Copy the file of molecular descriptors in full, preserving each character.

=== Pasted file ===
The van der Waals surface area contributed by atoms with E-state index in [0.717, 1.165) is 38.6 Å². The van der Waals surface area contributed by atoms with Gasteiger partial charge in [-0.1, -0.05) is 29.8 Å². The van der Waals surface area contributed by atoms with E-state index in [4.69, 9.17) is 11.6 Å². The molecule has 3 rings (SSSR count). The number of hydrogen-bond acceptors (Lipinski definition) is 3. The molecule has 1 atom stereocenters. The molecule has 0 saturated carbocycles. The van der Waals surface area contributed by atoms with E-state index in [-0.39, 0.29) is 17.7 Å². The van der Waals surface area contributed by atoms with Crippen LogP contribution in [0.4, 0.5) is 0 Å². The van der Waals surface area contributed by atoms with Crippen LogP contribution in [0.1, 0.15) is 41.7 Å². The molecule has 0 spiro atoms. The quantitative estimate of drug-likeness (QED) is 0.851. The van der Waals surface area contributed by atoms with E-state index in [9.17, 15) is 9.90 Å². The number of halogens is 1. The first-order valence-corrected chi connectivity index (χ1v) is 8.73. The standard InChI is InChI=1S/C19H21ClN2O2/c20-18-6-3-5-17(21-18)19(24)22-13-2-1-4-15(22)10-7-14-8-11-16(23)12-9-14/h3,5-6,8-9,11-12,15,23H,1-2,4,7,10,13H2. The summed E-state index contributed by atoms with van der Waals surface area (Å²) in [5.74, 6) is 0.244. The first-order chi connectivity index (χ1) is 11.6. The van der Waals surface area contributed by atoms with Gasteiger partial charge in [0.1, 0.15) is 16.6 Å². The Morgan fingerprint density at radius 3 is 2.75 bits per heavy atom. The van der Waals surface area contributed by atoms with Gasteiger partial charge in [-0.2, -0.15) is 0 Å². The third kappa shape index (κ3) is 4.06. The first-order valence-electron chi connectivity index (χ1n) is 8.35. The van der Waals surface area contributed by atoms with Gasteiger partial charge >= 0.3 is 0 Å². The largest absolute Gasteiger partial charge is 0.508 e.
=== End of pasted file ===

The van der Waals surface area contributed by atoms with E-state index in [0.717, 1.165) is 38.6 Å². The van der Waals surface area contributed by atoms with Gasteiger partial charge in [-0.1, -0.05) is 29.8 Å². The van der Waals surface area contributed by atoms with E-state index in [4.69, 9.17) is 11.6 Å². The molecule has 3 rings (SSSR count). The number of hydrogen-bond acceptors (Lipinski definition) is 3. The molecule has 1 atom stereocenters. The molecule has 0 saturated carbocycles. The van der Waals surface area contributed by atoms with E-state index in [-0.39, 0.29) is 17.7 Å². The van der Waals surface area contributed by atoms with Crippen LogP contribution in [0.4, 0.5) is 0 Å². The van der Waals surface area contributed by atoms with Crippen LogP contribution in [0.1, 0.15) is 41.7 Å². The molecule has 0 spiro atoms. The quantitative estimate of drug-likeness (QED) is 0.851. The van der Waals surface area contributed by atoms with E-state index in [9.17, 15) is 9.90 Å². The number of halogens is 1. The first-order valence-corrected chi connectivity index (χ1v) is 8.73. The standard InChI is InChI=1S/C19H21ClN2O2/c20-18-6-3-5-17(21-18)19(24)22-13-2-1-4-15(22)10-7-14-8-11-16(23)12-9-14/h3,5-6,8-9,11-12,15,23H,1-2,4,7,10,13H2. The summed E-state index contributed by atoms with van der Waals surface area (Å²) in [5.74, 6) is 0.244. The first-order chi connectivity index (χ1) is 11.6. The van der Waals surface area contributed by atoms with Gasteiger partial charge in [0.1, 0.15) is 16.6 Å². The Morgan fingerprint density at radius 3 is 2.75 bits per heavy atom. The van der Waals surface area contributed by atoms with Gasteiger partial charge in [-0.2, -0.15) is 0 Å². The third kappa shape index (κ3) is 4.06. The first-order valence-electron chi connectivity index (χ1n) is 8.35. The van der Waals surface area contributed by atoms with Gasteiger partial charge >= 0.3 is 0 Å². The largest absolute Gasteiger partial charge is 0.508 e.